iPhone mania crosses the line

Matthew JC. Powell
7 July, 2008
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You’ve probably read by now, from sources as reputable as the New York Times and AppleInsider, that there is at this very moment a queue of people on Fifth Avenue in Manhattan, waiting outside the Apple Store there. Waiting for Friday the 11th of July — the day they can buy an iPhone. Or, more specifically, the day they can buy an iPhone 3G, since these folks have been able to buy a first-generation iPhone for like a year now. What possible right have those people got to be impatient?

Now, I’m not going to be the one to criticise anyone for sleeping out in the street waiting for some big event. Full disclosure: in late 1992 I slept at the Sydney Entertainment Centre for four nights waiting to buy tickets to the Paul McCartney “New World Tour”. I was fourth in the queue. The night before my university graduation I slept in the street for more tickets, leading to some extremely scruffy-looking graduation photos (I’m scruffy-looking on a good day, so you can imagine). At any rate, I long ago forfeited any moral superiority I may have had over people who sleep in the street for stuff.

But tickets to a concert are one thing. Being fourth in the queue I managed to get seats a little left of centre in the front row of the concert. People behind me in the queue didn’t have seats that good, and come the night of the concert I was closer to the Fab One than they were.

Even waiting for the opening of the Apple Store sort of makes sense. The place is, as I’ve discussed in another blog, sort of significant for the Apple faithful, and the moment that it first opened was one single moment that you can kind of understand wanting to be there for.

But for the iPhone? I don’t get it.

Yeah, it’s a nifty device. I get that. Yeah, there’s a certain cachet in having it before everyone else. I get that too.

But that cachet belongs to the insiders and connected folks who get their hands on it significantly before anyone else. Like days, or even weeks. Being the first person to own one doesn’t mean that much when the 1000th person to own one bought theirs seconds after you did. Even the people who owned one for weeks don’t get to strut so much once they’re on sale to everyone. It doesn’t matter anymore.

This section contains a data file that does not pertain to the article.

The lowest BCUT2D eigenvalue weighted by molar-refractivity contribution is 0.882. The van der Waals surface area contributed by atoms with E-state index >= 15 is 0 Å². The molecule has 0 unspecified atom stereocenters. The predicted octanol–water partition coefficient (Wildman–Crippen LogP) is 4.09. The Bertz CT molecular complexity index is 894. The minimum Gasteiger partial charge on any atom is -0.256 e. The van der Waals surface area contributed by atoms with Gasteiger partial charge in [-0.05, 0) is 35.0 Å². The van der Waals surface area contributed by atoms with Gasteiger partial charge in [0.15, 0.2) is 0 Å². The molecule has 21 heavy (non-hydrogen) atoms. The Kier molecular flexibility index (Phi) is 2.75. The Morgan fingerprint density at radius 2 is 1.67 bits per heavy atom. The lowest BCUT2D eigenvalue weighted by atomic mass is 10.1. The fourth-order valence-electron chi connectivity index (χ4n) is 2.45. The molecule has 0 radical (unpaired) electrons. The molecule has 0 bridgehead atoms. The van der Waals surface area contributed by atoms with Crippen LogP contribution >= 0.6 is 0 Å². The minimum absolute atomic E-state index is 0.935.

And the 1000th person to get one gets exactly the same device you got. Indeed, since it was lower in the box it was presumably packed and therefore most likely manufactured before the ones at the top of the box. If this were a limited-edition thing, you’d have a higher number than the guy who showed up an hour after opening to buy one.

But it’s not a limited-edition of course: Apple’s making eleventy bajillion of them. All pretty much the same. If the first one sold was going to be gold-plated or bejewelled or special in some way, maybe that would make sense. It’s not. Really, it’s not.

My favourite snippet from the various coverage of this mad queue in New York comes from AppleInsider:

“Also unlike last year, however, there exists more of a clear incentive to be first in line at the New York City flagship outlet. With customers required to activate iPhone in-store rather than simply walk out with their purchases, the time spent processing each customer is estimated to take at least 10 minutes — a process that will slow the line down considerably versus the original launch, in which many customers could buy their handsets and leave in just a fraction of the time.”

So according to AppleInsider, it’s logical to spend a week off work waiting in the street outside a shop, as long as it will save you ten minutes on the day. I’m sure there’s a flaw in that reasoning somewhere, if only I could put my finger on it …

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